Dutchies, or Begians in Tokyo #5 – Charlotte

Unlike my book, which was translated by professionals, this blog was partly translated by an automated translation program. Therefore, the translation may not be perfect.
For the past three months I was on a working holiday in Japan. The country makes me so happy when I'm there that several friends suggested: "Why don't you just move there?"

I decided to investigate by meeting up with six ladies who have exchanged their Dutch existence for a life in the East. What made them decide to pack their bags and settle on the other side of this planet? How do they experience Japanese life? And can they integrate into a country that is so different from ours?

The Flemish Charlotte (31) is a pastry chef and chocolatier and until recently worked at a bakery in Harajuku. She ended up in Japan two years ago because of her husband’s work.

Charlotte: “My husband works for a Japanese bank. First in Brussels, then in Amsterdam, and then he got the chance to go to Tokyo. I came along, but not with the illusion that I would also be allowed to work here. The fact that this was ultimately successful is due to two things. The bakery that sponsored my visa, and…” Charlotte waves her finger, on which a wedding ring sparkles.

28 hours and adventure

It took some getting used to, Charlotte admits. “I was used to working more than full-time, but with my type of visa I was suddenly only allowed 28 hours. Although that did give me the chance to discover the city, to do things that I would never have done otherwise. A pottery course, for example, haha!” I say that I admire her courage, because just moving to the other side of the world for love, that’s no small thing. “That’s exactly what I like!” Charlotte exclaims. It would be much scarier to be completely settled at this young age.”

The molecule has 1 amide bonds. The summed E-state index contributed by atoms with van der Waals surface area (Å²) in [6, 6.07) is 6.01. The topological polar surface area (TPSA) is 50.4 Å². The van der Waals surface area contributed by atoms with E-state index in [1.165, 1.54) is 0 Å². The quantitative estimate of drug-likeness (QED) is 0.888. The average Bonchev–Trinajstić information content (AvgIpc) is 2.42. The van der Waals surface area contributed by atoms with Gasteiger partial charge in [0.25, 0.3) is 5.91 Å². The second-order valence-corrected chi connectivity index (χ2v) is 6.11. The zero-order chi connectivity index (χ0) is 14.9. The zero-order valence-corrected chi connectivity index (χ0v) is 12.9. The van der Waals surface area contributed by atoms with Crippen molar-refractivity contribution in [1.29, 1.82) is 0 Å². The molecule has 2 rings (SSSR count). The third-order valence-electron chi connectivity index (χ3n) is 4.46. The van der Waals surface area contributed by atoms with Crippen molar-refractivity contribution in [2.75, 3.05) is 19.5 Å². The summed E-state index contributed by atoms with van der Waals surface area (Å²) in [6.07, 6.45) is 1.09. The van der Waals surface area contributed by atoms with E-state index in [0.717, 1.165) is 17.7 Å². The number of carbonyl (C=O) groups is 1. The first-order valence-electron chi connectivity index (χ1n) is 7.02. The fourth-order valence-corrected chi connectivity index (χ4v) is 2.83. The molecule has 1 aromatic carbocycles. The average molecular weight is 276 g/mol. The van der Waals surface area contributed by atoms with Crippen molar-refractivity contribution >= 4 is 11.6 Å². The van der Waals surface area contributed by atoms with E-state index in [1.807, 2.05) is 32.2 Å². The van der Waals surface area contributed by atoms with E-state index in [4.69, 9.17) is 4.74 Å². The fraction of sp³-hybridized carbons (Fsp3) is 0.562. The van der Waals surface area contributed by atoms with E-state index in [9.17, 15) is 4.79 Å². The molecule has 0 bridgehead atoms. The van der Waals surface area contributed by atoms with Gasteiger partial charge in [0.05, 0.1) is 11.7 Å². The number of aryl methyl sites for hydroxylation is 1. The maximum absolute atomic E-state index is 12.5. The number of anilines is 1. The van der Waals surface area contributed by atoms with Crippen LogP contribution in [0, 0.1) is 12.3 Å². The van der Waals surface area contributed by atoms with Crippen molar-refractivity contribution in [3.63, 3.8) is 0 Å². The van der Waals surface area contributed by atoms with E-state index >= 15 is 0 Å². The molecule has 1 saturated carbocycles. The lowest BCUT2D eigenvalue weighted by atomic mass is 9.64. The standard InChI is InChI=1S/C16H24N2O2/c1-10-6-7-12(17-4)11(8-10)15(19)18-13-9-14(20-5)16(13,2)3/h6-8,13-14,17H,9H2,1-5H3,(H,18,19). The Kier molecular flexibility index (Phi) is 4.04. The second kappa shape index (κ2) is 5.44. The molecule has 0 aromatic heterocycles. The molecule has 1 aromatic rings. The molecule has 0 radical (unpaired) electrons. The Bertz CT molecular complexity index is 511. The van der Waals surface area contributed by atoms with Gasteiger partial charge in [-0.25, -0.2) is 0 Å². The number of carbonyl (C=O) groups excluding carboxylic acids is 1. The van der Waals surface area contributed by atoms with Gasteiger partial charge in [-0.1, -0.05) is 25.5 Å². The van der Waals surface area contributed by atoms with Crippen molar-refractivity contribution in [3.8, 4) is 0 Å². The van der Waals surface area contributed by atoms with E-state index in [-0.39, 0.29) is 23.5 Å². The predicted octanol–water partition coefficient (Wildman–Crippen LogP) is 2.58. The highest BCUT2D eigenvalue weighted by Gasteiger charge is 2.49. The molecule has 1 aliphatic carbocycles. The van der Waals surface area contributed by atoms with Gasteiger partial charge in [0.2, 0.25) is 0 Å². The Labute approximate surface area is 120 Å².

Cell phones on the table

Charlotte: “My husband studied Japanology, and he has succeeded in transferring his love for Japan to me. I immediately thought it was fantastic. The city is so big, such a metropolis, but it doesn’t feel crowded at all. Everyone is disciplined and does their thing, everyone takes each other into account. That gives me a lot of peace.

People are respectful in a way that we have lost in Belgium and the Netherlands. When you go to have coffee in Tokyo, you put your bag or your phone on the table and walk to the bar to order. When you return, everything will still be there. I really have to think about that when I get back, that I’m not going to do that in Amsterdam as well. I would be without a cell phone, money or a bag after one hour, hahaha!”

Lost in translation

Charlotte: “I find the language the most difficult, but I also blame myself for that. I had Japanese lessons, but when I was able to start working, study was put on the back burner. We have quite a large Japanese group of friends, but there is always that language barrier in conversations. I think I missed a lot of nuance and details because of that.

What I also find difficult is the emotional distance that has developed between me and my friends in Europe. Of course I can tell them what I experience here, but if you don’t see, feel, smell or taste it yourself, it all remains a bit abstract.”

One week after our interview, Charlotte moved back to Amsterdam with her husband. “But one day we will go back to Japan! We fantasize about starting a B&B somewhere in the mountains of Nagano.” If they do, I’ll be sure to visit! •

Charlotte can be followed on Instagram via @charlotsoflove

This was the fifth and final installment in my series Dutchies (and a Fleming) in Tokyo (and Odawara). Also check out the stories of Maria, Nadine and Charissa, Melissa and Jalisha. Tomorrow you can read my answer to the question: “Why don’t you live in Tokyo?” See you then!

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